How viable is the digital classroom?
I’ve only ever approached this question from the perspective of a student. For me, it’s always been a personal question rather than a policy decision. It’s taken four (four!) years of college to get things straight: will I really be able to devote my full attention to a lecture or discussion with a laptop in front of me? If the lecture is slow, will I be better off staying awake by accessing more information channels, or watching my mind start to wander as I try to focus on just one?
This semester, though, I’ve found myself on the other side of things. For the past few weeks, I’ve been working as a teaching assistant for a class at Harvard Extension School. It’s about Technologies and Politics of Control, and offered in association with the Berkman Center for Internet and Society (also home to the Digital Natives Project). Tonlycompletely digital; many of them are taking the class at a distance. In order to instruct those students with some level of parity, we’ve been using all sorts of strategies. In the process, some of the ideas and suspicions I’ve had about the digital classroom are quickly confronting reality. Incidentally, so am I. A few things I’ve learned so far:
If students are motivated, the digital classroom is quite viable. For the two hours every week that class is held in person, it’s my job to man the webcast (switching between computer-view and professor-view as needed) and watch the question tool, adding discussion points as they surface. The experience is completely engrossing for me; there are so many streams of information to manage at once. In a way, that multi-stream experience more closely matches the way I navigate the Internet on my own time. Managing 3+ information sources at once means that even when an attention switch occurs, it’s just switching to a different channel on the same topic. The discussion in last week’s question tool (a kind of class-wide chat room, with threaded discussions) was incredibly lively. Cultivating information overload during classtime, as strange as it sounds, seems like a way to keep students more engaged.
Interestingly, though, the digital classroom seems to work better when it’s all-digital: webcasted lecture, live chat discussion, real-time class wiki updates. The dozen or so students who sit in the physical classroom every week all bring their laptops, and seem to take notes assiduously. But they’re far less likely than the distance students to participate in the question tool, or add links to the class wiki during class itself. It’s the students who are sitting at desks—at home or staying late at work—who add the most to the online discussion. The goal of providing so many rich channels for real-time online interaction, after all, was originally to make the distance experience more closely approximate the in-class one. Ironically (and promisingly, at least for the future of distance education), I feel like I know the question-tool students and their interests better than the students I meet in class. In class, it’s a fleeting hello. Online, it’s lively discussion, affirmation, debate. The difference is striking.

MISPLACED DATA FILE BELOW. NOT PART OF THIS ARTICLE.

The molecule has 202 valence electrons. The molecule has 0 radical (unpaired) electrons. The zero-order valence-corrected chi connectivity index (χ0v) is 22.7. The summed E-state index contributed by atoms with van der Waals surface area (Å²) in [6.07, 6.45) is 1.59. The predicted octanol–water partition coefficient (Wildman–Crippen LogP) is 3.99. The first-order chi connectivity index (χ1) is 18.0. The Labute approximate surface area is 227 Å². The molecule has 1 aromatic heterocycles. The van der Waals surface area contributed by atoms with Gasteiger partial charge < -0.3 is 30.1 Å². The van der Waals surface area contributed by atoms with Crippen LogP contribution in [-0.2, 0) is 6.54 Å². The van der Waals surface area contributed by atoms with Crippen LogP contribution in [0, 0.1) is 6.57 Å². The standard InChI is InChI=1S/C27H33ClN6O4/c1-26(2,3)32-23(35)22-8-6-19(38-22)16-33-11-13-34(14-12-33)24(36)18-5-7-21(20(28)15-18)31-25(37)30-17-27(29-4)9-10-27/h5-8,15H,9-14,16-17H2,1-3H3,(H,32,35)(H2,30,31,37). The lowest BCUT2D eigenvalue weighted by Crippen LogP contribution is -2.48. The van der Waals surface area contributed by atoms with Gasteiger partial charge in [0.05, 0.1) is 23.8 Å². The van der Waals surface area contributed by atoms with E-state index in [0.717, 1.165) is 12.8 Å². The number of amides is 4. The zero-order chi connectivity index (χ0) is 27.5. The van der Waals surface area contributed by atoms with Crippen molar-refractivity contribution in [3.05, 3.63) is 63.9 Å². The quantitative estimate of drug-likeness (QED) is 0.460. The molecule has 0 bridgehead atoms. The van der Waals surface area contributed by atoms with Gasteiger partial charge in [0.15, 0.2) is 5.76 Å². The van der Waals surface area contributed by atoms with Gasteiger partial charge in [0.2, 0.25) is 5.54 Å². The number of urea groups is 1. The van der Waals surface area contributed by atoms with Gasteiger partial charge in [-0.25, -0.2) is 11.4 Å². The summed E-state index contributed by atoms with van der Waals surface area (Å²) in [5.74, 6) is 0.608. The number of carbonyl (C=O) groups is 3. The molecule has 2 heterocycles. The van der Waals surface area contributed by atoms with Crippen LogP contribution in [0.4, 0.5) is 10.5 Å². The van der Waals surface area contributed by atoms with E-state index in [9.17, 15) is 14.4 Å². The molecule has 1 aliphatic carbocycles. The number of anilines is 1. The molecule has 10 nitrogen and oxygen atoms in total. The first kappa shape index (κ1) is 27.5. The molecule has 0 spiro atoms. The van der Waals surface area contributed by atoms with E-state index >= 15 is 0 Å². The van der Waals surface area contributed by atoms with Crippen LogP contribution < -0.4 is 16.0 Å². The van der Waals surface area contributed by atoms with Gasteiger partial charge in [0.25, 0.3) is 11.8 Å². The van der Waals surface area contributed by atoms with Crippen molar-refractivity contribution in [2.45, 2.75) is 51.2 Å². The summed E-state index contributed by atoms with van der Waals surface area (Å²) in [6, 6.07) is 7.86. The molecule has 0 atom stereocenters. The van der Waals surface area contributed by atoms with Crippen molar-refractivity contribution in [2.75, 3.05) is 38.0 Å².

A corollary of the all-digital advantage is the advantage that comes from having teaching staff dedicated to the digital front. I’m one of two teaching assistants for the class; it also has two professors, and enjoys substantial support from the rest of the staff and fellows at the Berkman Center. In terms of student-to-teacher ratio, even counting distance students, that’s close to 10:1. The class works, in part, because the teaching staff can pay so much attention to all the many online streams of information that are happening. Especially thinking about what the world of teaching is like in elementary, middle, and high schools—even in most colleges—you’d be hard-pressed to have that many teachers devoting their attention to a group of students all at the same time. It’s an anomaly. Discussion on the question tool is lively, because everyone’s involved, and there are two hours per week when everyone can involve themselves in it simultaneously. By contrast, my instant-messaging office hours are often quiet. When there’s no real-time event to pull students together, they often don’t pull together at all.
These are just some preliminary observations, but I hope more surface as the semester progresses. So, what do you think? In your experience, how viable is the digital classroom? And, more importantly, what practices and tools can improve its viability? I’m currently preparing for a panel at SXSW Interactive in a few weeks on a panel called Blackboards Or Backchannels: The Techno-Induced Classroom of Tomorrow. I’d love to hear your thoughts on the digital classroom and technology in education more generally; I’d be especially grateful for any reports from the front lines of trying to teach younger Digital Natives, outside of the college setting. If you’d be willing to share your observations in the comments, or even email me — at dkimball a t fas dot harvard dot edu — I would truly appreciate it.